Returning veterans want more than thanks - they want to work

On Veterans Day, we thank living veterans for their military service to our country and remember the sacrifices of the fallen. But veterans of war are still returning home every day to their families—often with physical and emotional scars. What many of them want more than anything is to have their lives back, and that includes their jobs.

This is not a trivial matter. Some 130,000 veterans re-enter civilian life every year, and the hard skills that they learned in the military may not translate to civilian life, where the soft skills of negotiation and quiet time spent on-task are valued.

Employers wishing to hire veterans might consider “skills translation” to help returning vets understand how their military training can be repurposed for civilian jobs.

The good news is that military training produces an individual more focused on health, teamwork, and procedure than civilian counterparts, which often translates into a more disciplined and focused employee, who shows up on time and works hard.

The disconnect may be in the resume and interview stage. Vets may not know how to describe their training in ways that translate into a civilian job. Surprisingly, vets without college degrees get training to help transition to civilian life, but officers with degrees may not be able to describe what they did day-to-day that makes sense to a hiring official.

Gretchen Van Vlymen, vice president at Chicago-based HR consulting firm StratEx, told Bloomberg BNA that many veterans might be shunted into “blue-collar” positions even though they are qualified for white-collar jobs. She stressed veterans ’ soft skills such as “ability to work in a team, leadership, focus, accountability, and an ability to work through processes.”

 “Employers should offer veterans on-the-job training and certification opportunities to help make them feel more comfortable and empowered to succeed in their new role,” said Susan Vitale, chief marketing officer at iCIMS, a talent acquisition software provider in Matawan, N.J. She also suggested giving veterans opportunities to mentor colleagues who were never in the military.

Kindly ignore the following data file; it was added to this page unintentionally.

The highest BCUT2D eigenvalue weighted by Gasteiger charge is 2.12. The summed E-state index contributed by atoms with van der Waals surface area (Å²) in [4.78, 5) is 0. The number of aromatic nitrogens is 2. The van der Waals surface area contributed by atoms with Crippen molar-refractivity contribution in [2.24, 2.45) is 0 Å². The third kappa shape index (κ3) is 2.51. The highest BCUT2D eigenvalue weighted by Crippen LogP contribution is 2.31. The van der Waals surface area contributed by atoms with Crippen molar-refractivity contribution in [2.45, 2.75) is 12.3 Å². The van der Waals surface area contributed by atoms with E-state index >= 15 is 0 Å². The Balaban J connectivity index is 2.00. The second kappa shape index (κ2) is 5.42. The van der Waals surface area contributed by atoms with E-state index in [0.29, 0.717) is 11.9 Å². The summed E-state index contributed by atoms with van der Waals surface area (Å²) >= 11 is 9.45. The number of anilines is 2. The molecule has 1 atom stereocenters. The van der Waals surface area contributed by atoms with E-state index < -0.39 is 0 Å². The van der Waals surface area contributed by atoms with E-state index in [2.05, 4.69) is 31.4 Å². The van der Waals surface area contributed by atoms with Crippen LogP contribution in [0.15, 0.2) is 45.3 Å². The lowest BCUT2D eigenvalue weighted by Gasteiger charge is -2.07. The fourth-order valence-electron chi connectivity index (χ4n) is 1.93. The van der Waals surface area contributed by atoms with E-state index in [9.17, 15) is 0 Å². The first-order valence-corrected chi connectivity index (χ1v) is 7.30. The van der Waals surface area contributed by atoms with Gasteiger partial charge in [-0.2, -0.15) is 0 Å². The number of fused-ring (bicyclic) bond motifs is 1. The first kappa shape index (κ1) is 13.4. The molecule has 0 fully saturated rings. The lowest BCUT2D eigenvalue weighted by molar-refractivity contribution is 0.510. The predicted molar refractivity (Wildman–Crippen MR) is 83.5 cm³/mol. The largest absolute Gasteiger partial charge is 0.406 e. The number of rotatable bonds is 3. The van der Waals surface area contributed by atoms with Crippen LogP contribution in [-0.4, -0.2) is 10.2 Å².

USSERA Protects Veterans' Jobs

But there is more to hiring or re-hiring returning veterans than simple patriotism or even hiring good candidates. The federal Uniformed Services Employment and Reemployment Rights Act of 1994 provides job and benefit protections for employees who take leaves of absence to fulfill military obligations. Employers must reemploy these soldiers upon their return from military service if they provided proper notice of leave and properly applied for reemployment. Employers are prohibited under USERRA from discriminating or retaliating against employees or applicants based on their military service or intent to join one of the uniformed services. Employers that violate USERRA provisions can be penalized, including compensating employees for losses of wages or other benefits.

Also under USERRA, employers must help returning veterans , including injured or disabled soldiers, become qualified for the jobs that they would have attained if they hadn't served in the military. If veterans can't become qualified for the positions that they would have attained, employers must make reasonable efforts to employ them in positions with equivalent seniority, status, and pay.


Tax Credits for Employers

But in addition to bringing back a returning employee or hiring a skilled and disciplined new one, employers who hire veterans may qualify for tax credits from the government. Employers who hire veterans who have consistently faced significant barriers to employment may qualify for the Work Opportunity Tax Credit (WOTC). The tax benefits range from $1,200 to $9,600, depending on the hire.

In addition, the Returning Heroes Tax Credit and the Wounded Warrior Tax Credit have both been extended through 2019, and some states also offer tax incentives for employers that hire veterans.

So, bottom line, returning veterans make great employees, and there are many reasons to recruit and retain them—including these, collected by Small Business Trends:

1. Veterans are goal-oriented.

2. Veterans are trained leaders.

3. Veterans take responsibility seriously.

4. Veterans know how to make decisions.

5. Veterans speak their minds.

6. Veterans work well independently.

7. Veterans have a great work ethic.

8. Veterans can help you organize.

9. Veterans receive education assistance.

10. Veterans know technology.

11. Veterans understand globalization.

12. Veterans understand health and safety.

13. Hiring a veteran saves you money.

14. Hiring a veteran means tax incentives.

15. Veterans don’t give up.

Additional best practices for hiring veterans in the workplace are available at Vets 4 Warriors. Get them out and put them to work!